Creates a new SolidStateRelayBricklet object with the unique device ID uid and adds it to the IPConnection ipcon:

This device object can be used after the IP connection has been connected (see examples above).

pub fn SolidStateRelayBricklet::set_state(&self, state: bool) → ConvertingReceiver<()>

Sets the state of the relays true means on and false means off.

A running monoflop timer will be aborted if this function is called.

The default value is false.

pub fn SolidStateRelayBricklet::get_state(&self) → ConvertingReceiver<bool>

Returns the state of the relay, true means on and false means off.

Advanced Functions

pub fn SolidStateRelayBricklet::set_monoflop(&self, state: bool, time: u32) → ConvertingReceiver<()>

The first parameter is the desired state of the relay (true means on and false means off). The second parameter indicates the time (in ms) that the relay should hold the state.

If this function is called with the parameters (true, 1500): The relay will turn on and in 1.5s it will turn off again.

A monoflop can be used as a failsafe mechanism. For example: Lets assume you have a RS485 bus and a Solid State Relay Bricklet connected to one of the slave stacks. You can now call this function every second, with a time parameter of two seconds. The relay will be on all the time. If now the RS485 connection is lost, the relay will turn off in at most two seconds.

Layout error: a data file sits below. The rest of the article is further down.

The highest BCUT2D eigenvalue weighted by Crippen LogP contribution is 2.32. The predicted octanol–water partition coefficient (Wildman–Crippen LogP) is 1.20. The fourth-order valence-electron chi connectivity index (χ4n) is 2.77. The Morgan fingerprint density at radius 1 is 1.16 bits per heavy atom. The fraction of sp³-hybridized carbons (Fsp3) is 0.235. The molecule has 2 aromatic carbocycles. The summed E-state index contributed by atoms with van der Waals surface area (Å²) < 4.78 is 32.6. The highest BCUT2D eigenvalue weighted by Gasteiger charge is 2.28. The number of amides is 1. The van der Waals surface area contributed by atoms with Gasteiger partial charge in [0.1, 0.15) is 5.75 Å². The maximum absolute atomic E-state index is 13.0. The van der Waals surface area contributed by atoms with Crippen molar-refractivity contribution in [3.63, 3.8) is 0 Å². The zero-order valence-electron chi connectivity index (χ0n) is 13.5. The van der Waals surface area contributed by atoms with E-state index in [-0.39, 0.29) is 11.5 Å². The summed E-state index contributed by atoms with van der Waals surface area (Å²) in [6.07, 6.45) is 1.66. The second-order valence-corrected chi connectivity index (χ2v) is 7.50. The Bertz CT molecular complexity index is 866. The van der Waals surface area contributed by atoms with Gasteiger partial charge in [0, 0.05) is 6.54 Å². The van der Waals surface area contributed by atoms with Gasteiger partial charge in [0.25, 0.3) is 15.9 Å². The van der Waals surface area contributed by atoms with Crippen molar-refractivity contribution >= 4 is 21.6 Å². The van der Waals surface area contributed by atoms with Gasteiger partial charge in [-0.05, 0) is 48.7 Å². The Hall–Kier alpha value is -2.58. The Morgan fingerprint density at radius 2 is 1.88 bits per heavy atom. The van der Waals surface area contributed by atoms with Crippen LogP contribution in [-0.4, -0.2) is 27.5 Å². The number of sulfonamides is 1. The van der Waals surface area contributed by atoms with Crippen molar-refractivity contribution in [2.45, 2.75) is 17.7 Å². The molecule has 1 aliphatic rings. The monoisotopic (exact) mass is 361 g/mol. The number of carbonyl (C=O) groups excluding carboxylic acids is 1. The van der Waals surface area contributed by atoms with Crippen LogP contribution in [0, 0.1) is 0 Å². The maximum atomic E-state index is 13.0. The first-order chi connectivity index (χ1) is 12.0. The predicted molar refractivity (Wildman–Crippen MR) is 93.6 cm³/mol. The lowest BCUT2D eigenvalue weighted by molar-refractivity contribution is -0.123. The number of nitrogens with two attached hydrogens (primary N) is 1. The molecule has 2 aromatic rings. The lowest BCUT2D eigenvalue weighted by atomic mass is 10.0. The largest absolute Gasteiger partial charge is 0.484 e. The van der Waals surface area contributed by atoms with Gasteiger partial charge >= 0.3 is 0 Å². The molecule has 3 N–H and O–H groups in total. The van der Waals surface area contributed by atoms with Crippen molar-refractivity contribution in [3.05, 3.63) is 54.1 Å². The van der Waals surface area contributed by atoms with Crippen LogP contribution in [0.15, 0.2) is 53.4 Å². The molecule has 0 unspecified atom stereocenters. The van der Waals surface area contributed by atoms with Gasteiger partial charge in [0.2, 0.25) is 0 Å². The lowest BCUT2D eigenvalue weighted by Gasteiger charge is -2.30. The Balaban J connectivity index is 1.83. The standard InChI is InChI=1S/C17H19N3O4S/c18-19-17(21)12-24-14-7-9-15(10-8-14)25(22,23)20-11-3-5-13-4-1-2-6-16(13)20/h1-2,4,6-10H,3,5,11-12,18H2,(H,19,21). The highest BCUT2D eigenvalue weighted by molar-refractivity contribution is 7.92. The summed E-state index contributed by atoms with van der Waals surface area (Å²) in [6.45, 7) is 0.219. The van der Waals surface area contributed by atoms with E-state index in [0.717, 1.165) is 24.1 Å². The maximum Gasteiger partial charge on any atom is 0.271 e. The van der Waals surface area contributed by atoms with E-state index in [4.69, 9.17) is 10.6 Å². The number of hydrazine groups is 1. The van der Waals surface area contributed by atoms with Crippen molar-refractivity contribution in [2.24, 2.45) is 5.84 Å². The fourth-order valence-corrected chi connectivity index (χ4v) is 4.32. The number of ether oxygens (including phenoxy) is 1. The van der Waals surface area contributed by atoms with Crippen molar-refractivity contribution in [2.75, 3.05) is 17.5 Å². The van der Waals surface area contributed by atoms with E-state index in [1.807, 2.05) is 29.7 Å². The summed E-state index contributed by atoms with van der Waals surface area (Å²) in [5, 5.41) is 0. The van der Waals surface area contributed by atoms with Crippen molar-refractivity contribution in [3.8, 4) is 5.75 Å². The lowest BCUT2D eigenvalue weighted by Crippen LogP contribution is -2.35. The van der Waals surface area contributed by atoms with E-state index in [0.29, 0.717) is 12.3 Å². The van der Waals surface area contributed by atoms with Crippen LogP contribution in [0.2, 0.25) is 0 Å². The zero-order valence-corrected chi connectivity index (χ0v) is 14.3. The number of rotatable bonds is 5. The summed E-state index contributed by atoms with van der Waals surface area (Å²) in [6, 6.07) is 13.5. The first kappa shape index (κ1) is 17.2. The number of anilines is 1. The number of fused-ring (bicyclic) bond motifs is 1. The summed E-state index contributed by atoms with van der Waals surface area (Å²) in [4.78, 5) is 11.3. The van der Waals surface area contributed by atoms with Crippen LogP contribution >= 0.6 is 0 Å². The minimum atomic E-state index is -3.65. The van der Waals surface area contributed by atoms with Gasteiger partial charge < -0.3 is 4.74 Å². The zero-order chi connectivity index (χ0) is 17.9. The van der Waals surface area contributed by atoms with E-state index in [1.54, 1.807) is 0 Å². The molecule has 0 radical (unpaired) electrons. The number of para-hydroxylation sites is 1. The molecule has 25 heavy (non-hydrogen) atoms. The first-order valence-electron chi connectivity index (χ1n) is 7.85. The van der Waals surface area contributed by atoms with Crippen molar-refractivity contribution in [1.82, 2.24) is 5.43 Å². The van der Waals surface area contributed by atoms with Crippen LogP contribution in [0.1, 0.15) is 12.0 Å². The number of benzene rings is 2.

pub fn SolidStateRelayBricklet::get_monoflop(&self) → ConvertingReceiver<Monoflop>

Returns the current state and the time as set by SolidStateRelayBricklet::set_monoflop as well as the remaining time until the state flips.

If the timer is not running currently, the remaining time will be returned as 0.

pub fn SolidStateRelayBricklet::get_api_version(&self) → [u8; 3]